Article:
Wednesday, October 14, 2009

Meriwether Lewis Commemoration Ceremony

This week marks the 200th anniversary of the death of Meriwether Lewis, co-captain of the Lewis and Clark Expedition. Meriwether Lewis died at Grinder’s Stand on the Natchez Trace on October 11, 1809. He died without family and friends at his side. Some say he was buried where he fell. Lewis never had a funeral. Last week, that changed.

The Lewis and Clark Heritage Trail Foundation and guests gathered on October 7 to honor Meriwether Lewis in a ceremony “Undaunted Courage: The Final Journey”. It was a beautiful ceremony with music from the 101st Airborne Infantry Band, dedication of a bust of Lewis that will be displayed at the Parkway headquarters, and words from descendants of Lewis and William Clark. There was a reenactment of Meriwether Lewis’s arrival at Grinder’s Stand followed by a procession to his gravesite with flag bearers carrying state flags of every state Lewis & Clark traveled through on the Corps of Discovery. Cub Scouts assisted in a wreath laying ceremony and also presented plants that Lewis discovered on the expedition.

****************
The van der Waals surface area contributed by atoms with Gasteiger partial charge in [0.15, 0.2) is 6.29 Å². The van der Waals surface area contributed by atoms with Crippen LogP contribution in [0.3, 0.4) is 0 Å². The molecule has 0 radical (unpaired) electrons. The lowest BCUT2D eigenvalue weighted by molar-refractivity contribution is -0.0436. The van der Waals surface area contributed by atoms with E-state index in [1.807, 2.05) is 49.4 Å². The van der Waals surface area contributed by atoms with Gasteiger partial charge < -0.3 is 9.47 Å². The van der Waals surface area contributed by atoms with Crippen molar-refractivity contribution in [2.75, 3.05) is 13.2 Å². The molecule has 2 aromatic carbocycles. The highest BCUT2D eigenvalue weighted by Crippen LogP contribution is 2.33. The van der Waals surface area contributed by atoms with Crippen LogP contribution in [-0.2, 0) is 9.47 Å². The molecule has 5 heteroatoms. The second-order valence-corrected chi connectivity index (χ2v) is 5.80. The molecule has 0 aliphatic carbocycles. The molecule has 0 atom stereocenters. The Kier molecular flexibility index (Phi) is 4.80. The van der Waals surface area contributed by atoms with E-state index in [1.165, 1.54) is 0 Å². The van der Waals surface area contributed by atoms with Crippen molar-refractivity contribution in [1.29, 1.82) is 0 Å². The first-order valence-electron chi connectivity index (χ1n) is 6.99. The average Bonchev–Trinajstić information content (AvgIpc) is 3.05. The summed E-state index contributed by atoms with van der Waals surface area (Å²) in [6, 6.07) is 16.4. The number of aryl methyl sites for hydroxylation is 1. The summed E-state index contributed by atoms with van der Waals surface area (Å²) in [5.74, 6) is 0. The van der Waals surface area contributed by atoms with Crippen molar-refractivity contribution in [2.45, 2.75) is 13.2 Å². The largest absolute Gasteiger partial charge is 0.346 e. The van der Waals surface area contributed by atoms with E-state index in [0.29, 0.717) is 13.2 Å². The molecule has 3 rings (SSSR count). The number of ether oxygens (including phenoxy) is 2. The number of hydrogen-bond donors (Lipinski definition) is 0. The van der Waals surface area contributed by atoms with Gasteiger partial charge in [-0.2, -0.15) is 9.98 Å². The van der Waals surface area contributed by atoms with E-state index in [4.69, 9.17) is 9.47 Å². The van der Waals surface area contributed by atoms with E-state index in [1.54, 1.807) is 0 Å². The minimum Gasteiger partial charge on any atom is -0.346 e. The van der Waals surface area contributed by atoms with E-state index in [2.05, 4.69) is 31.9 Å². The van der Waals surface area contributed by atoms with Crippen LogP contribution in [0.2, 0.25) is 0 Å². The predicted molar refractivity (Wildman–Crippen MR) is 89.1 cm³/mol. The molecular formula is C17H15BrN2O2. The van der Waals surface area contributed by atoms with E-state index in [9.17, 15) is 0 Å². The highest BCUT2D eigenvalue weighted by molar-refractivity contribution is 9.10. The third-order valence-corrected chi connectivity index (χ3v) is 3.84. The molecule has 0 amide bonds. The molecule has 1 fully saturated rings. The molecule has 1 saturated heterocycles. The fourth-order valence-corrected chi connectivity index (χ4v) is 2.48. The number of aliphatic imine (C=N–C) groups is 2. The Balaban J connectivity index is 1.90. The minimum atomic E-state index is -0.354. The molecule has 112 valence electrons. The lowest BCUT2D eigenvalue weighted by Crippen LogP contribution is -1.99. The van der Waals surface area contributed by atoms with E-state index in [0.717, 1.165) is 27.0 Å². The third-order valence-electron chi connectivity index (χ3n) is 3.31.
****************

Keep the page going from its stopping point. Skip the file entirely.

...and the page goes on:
For more information on the Lewis and Clark Trail Heritage Foundation and the Lewis & Clark Expedition, click here. To see the photos on the Foundation’s Flickr page of the commemoration ceremony, click here.


Hannah Dills said...

I am glad to hear that such an important figure in American history has finally received an honorable event to mark his death that was worthy of his life. Thanks for sharing this important celebration with us!

Rae Ann Parker said...

Thank you, HANNAH. It was a beautiful ceremony.